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Microsoft's New Open-Source Project Is "Shader Conductor" For Cross-Compiling HLSL

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  • Microsoft's New Open-Source Project Is "Shader Conductor" For Cross-Compiling HLSL

    Phoronix: Microsoft's New Open-Source Project Is "Shader Conductor" For Cross-Compiling HLSL

    The latest open-source project out of Microsoft under an MIT license is Shader Conductor, which allows for cross-compiling HLSL to other languages -- including GLSL for OpenGL/Vulkan usage...

    http://www.phoronix.com/scan.php?pag...ader-Conductor

  • #2
    Presumably their hope is that game developers will focus on a Direct3D/HLSL-first workflow and only later than focus on other graphics APIs like OpenGL/Vulkan/Metal, rather than the other way around.
    More choice for the developers, the better, right?

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    • #3
      Microsoft is preparing for the Windows L world, the linux-based Windows distro of the future... For that, they need to ensure portability of HLSL to OpenGL/Vulkan...

      It is ridiculous to assume this is a move to ensure people target HLSL first... They do this ANYWAY. Remember, Direct3D reigns supreme. For them to actually bother to make an opensource project like that.... Makes one think...

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      • #4
        Well there was sometime ago news about gaming as a service running on cloud instances, so you wouldn't need a powerful GPU to render them. Maybe they are going to deploy something like this using Linux as the cloud or for various motives...

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        • #5
          Originally posted by TheOne View Post
          Well there was sometime ago news about gaming as a service running on cloud instances, so you wouldn't need a powerful GPU to render them. Maybe they are going to deploy something like this using Linux as the cloud or for various motives...
          The network infrastructure isn't anywhere near good enough for that in countries where people would actually pay for the service.

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          • #6
            Just why? Are they really planning on going to release a Windows-compatible Linux system like I'm joking for some time? Something like a Linux with a Windows desktop environment?

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            • #7
              Originally posted by starshipeleven View Post
              The network infrastructure isn't anywhere near good enough for that in countries where people would actually pay for the service.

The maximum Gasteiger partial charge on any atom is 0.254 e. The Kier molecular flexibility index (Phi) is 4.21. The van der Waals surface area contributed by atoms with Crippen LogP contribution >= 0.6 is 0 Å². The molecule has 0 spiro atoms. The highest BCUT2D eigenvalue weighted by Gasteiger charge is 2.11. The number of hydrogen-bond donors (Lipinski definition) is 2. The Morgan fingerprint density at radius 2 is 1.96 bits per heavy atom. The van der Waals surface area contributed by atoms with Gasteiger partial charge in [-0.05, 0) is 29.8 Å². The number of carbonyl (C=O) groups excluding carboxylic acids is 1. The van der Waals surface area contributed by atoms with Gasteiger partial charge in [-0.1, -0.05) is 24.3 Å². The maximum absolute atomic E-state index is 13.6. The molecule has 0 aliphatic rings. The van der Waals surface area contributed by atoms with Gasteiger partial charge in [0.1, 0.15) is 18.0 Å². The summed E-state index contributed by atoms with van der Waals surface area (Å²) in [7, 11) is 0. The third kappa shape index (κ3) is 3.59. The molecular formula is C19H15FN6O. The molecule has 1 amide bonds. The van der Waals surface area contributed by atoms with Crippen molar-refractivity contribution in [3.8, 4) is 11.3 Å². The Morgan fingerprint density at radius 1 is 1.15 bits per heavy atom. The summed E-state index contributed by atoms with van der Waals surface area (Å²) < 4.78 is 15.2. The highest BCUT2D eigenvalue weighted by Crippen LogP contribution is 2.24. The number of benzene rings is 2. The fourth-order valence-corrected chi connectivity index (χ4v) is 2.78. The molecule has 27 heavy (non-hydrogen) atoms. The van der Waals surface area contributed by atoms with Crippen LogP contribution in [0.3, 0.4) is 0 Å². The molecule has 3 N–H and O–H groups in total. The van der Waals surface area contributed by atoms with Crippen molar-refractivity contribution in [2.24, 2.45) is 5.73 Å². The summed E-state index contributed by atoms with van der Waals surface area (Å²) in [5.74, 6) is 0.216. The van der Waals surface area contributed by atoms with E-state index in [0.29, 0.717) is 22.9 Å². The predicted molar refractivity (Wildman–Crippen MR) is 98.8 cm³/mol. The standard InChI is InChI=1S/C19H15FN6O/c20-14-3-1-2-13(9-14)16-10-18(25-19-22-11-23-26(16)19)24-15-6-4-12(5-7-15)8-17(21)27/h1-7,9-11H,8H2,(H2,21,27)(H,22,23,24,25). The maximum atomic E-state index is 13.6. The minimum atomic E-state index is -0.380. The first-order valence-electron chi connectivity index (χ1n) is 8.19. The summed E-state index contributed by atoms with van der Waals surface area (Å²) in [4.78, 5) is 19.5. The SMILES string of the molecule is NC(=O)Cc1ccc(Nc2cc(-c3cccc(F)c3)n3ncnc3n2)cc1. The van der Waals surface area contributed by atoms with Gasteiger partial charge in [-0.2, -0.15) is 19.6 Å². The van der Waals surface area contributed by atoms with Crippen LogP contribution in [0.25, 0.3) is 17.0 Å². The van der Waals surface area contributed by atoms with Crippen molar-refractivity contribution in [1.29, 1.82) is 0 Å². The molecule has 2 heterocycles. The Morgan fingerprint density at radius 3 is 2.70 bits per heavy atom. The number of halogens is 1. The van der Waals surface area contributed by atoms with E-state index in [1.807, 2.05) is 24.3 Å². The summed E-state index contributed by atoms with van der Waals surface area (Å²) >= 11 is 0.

I agree with this and it's a big reason why streamed video games will, at least initially fail, but the games industry is clearly moving towards this anyway. Microsoft, Sony, Nvidia, EA, Ubisoft and others are making big investments in this area as we speak. Valve hasn't said anything but I think they are working on it behind the scenes as well and I actually think Proton is part of it because it allows them to use Linux servers instead of having to pay for a huge amount of Windows licenses. This might actually have been Protons purpose all along to be honest.

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              • #8
                Originally posted by Brisse View Post
                I agree with this and it's a big reason why streamed video games will, at least initially fail
                On one side, media companies like Netflix, Hulu, and game companies like Valve, Sony, EA, on the other we have the champions of the past decades, the same scumbag ISPs that didn't give a shit!

                Who will win? The undisputed multi-year champions with the technology or the new companies that need the bandwith to serve their content?

                I'll grab my popcorn, but it will be a slaughter.

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                • #9
                  Couldn't this be refactored so that SPIR-V Cross produces DXIL?

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                  • #10
                    Originally posted by starshipeleven View Post
                    I'll grab my popcorn, but it will be a slaughter.
                    On the other hand, it could be a big win for Linux gaming if gaming in the cloud ever takes off in a big way.
                    - You could easily stream games to any device. No need to port games between platforms.
                    - The datacenters powering these streaming services will probably prefer to run Linux, which might convince game developers to target Linux.
                    - Valve, Intel, AMD and others have already done the heavy lifting in making Linux a viable games platform. Other big players like EA and Ubisoft might now swoop in and start using Linux for running games in the cloud even though their userbase is largely Windows or console.

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